June 4th, 2001
The famous "separation between Church and State" or between "Religion and politics" has been interpreted in many ways depending on the culture of the time. The model has obviously changed in the last three centuries.
In 1800, in North America and most of Europe, politics included defense, judiciary and sporadically taxation.
Most people had a common moral, based on the 10 commandments, that was used in every other decision.
The line of separation between religion and politics was horizontal: morality was at the base of political leaders' thinking and acting.
By year 1900, politics became a bit more complex. Policing, taxation and public works, for example, were added to the traditional defense and judiciary functions of the State.
At the same time, the fact that some people had no religious base did not prevent them from becoming involved in leadership positions (with some historically tragic examples).
The line of separation between religion and politics became vertical. It now meant that both people of faith and people of no faith could equally get involved in leadership positions and in government.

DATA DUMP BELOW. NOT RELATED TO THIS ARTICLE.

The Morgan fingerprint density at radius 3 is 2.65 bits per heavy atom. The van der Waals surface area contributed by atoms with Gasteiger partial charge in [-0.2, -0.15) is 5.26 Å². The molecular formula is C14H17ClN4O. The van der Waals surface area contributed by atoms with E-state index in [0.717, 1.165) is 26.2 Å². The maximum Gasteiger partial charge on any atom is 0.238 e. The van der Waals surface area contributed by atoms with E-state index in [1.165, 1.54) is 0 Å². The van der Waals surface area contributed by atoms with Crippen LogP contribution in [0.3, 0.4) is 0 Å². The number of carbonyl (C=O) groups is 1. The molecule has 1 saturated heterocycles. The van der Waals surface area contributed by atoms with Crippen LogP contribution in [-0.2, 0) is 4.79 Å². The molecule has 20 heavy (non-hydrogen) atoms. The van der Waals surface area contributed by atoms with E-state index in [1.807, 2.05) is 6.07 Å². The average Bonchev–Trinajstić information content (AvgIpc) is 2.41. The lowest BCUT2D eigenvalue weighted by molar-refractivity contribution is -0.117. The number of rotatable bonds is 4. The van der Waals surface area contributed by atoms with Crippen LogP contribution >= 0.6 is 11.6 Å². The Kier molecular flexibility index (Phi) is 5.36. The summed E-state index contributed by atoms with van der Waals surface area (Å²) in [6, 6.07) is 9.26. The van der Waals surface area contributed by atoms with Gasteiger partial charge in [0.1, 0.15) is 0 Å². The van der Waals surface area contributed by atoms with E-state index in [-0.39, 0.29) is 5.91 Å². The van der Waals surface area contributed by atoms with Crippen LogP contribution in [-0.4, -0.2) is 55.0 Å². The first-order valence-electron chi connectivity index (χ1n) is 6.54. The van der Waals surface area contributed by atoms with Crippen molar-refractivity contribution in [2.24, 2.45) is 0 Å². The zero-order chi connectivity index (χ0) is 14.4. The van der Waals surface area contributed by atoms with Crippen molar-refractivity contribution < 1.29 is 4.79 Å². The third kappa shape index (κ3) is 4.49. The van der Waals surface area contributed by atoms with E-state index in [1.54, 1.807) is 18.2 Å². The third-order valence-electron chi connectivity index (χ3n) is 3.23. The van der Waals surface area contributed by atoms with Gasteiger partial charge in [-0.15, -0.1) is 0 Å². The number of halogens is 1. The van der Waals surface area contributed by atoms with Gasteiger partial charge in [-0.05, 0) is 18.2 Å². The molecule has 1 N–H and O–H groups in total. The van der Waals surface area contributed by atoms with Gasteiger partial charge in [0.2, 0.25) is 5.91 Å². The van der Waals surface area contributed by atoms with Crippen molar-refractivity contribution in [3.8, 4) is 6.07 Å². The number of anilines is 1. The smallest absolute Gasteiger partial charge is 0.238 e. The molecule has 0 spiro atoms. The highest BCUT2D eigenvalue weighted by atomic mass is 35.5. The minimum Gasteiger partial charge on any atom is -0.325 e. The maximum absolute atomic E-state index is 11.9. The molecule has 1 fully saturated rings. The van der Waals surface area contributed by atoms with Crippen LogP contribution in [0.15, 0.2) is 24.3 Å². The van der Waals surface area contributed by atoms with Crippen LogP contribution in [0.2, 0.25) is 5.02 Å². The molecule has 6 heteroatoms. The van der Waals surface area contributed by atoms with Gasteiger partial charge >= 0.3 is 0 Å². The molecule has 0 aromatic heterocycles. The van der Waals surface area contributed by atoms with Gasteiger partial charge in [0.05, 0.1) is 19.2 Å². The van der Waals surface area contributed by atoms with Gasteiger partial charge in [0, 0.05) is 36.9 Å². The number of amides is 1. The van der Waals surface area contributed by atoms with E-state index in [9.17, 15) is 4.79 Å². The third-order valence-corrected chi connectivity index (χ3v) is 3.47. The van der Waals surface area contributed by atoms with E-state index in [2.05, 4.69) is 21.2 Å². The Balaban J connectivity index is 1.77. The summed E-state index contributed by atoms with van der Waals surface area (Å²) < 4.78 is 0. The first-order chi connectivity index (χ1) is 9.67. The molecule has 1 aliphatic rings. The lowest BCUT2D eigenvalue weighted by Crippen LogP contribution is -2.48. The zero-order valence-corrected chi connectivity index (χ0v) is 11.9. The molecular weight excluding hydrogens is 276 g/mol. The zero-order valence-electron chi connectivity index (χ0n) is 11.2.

By year 2000, any public manifestation or decision affecting society was appropriated by politics. The environment, safety, research and corporate investments, energy, fisheries, health, economy, value of currency, education, divorce, abortion, homosexuality, human cloning, gaming, charity, family definition, control of what we eat, smoke, how we drive, bike or even walk, control of the radio and TV, public gatherings and private dealings, legal matters and moral matters. The list is endless.
As a result religion was excluded from all these areas.
The line of separation between religion and politics became a circle. It now meant that anything is of competence of the state, inside the political circle. Religion (absolute morality) must stay outside of it.
The metamorphosis is not going to stop here. In fact I believe it is going to cycle once more from the start, for as history teaches us, a society governed without moral principles will either change or disappear.
As a society we need to re-found ourselves, just as our forefathers did, on absolute values, truth and morals that are outside of the political territory (i.e. they are not decided by governments or by referendum) , but must be at the basis of any government law and decision.
The Family Coalition Party is a pre-cursor of this paradigm.